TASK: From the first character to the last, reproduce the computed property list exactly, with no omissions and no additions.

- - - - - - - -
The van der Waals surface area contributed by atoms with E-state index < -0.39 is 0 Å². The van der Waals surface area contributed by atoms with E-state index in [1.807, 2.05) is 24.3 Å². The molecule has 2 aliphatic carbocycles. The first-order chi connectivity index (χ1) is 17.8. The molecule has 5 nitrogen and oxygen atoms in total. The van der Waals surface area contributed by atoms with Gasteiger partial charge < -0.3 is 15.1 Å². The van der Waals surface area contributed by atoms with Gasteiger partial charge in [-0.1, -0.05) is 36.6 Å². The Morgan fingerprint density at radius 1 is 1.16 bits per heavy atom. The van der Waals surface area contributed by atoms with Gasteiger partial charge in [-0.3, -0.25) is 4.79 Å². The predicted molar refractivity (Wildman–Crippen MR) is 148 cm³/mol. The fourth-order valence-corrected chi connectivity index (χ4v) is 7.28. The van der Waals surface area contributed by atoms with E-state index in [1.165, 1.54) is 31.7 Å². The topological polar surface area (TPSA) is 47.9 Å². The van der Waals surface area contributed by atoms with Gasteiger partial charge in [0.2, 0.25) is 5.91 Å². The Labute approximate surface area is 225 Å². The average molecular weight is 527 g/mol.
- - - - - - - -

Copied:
The van der Waals surface area contributed by atoms with E-state index < -0.39 is 0 Å². The van der Waals surface area contributed by atoms with E-state index in [1.807, 2.05) is 24.3 Å². The molecule has 2 aliphatic carbocycles. The first-order chi connectivity index (χ1) is 17.8. The molecule has 5 nitrogen and oxygen atoms in total. The van der Waals surface area contributed by atoms with Gasteiger partial charge < -0.3 is 15.1 Å². The van der Waals surface area contributed by atoms with Gasteiger partial charge in [-0.1, -0.05) is 36.6 Å². The Morgan fingerprint density at radius 1 is 1.16 bits per heavy atom. The van der Waals surface area contributed by atoms with Gasteiger partial charge in [-0.3, -0.25) is 4.79 Å². The predicted molar refractivity (Wildman–Crippen MR) is 148 cm³/mol. The fourth-order valence-corrected chi connectivity index (χ4v) is 7.28. The van der Waals surface area contributed by atoms with E-state index in [1.165, 1.54) is 31.7 Å². The topological polar surface area (TPSA) is 47.9 Å². The van der Waals surface area contributed by atoms with Gasteiger partial charge in [0.2, 0.25) is 5.91 Å². The Labute approximate surface area is 225 Å². The average molecular weight is 527 g/mol.